DWELLING ON POTENTIAL THREAT CUES: AN EYE MOVEMENT MARKER FOR COMBAT-RELATED PTSD
Correspondence to: Thomas Armstrong, Department of Psychology, Vanderbilt University, 301 Wilson Hall, 111 21st Avenue S, Nashville, TN 37240. E-mail: email@example.com
Although several studies have documented an attentional bias toward threat in posttraumatic stress disorder (PTSD), the nature of this bias has not been clearly delineated. The present study utilized eye tracking technology to delineate the time course and components of attentional bias for threat cues in combat-related PTSD.
Veterans with PTSD (n = 21), combat-exposed veterans without PTSD (n = 16), and nonveteran controls (n = 21) viewed emotional expressions (fearful, disgusted, happy) paired with neutral expressions for 3 s presentations.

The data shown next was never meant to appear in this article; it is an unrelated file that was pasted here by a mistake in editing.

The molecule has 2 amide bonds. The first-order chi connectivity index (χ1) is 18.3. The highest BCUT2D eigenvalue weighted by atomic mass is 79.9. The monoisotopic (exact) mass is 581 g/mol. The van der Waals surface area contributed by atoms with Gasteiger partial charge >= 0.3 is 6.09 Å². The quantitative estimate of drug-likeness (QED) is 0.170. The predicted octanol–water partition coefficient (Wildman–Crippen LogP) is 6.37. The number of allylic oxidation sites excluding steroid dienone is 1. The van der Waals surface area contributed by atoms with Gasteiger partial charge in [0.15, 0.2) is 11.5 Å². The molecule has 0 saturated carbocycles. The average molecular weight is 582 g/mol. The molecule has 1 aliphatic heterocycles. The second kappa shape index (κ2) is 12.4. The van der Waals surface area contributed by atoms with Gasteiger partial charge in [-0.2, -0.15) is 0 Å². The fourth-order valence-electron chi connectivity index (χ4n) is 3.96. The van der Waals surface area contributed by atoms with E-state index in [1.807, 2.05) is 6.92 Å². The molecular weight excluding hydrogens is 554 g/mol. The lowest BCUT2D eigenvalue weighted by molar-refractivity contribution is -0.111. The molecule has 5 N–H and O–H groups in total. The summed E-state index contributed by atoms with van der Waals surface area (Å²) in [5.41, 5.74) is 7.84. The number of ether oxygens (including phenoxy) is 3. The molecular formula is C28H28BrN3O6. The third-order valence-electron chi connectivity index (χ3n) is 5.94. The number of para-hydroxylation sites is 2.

Veterans with PTSD maintained attention longer on the fearful and disgusted expressions relative to the happy expression. This negativity bias was sustained over the course of the 3 s trials, and robustly distinguished veterans with PTSD from both veterans without PTSD and nonveteran controls.
Dwelling on potential threat cues may reflect current PTSD symptoms, or it could reflect a cognitive vulnerability factor for PTSD.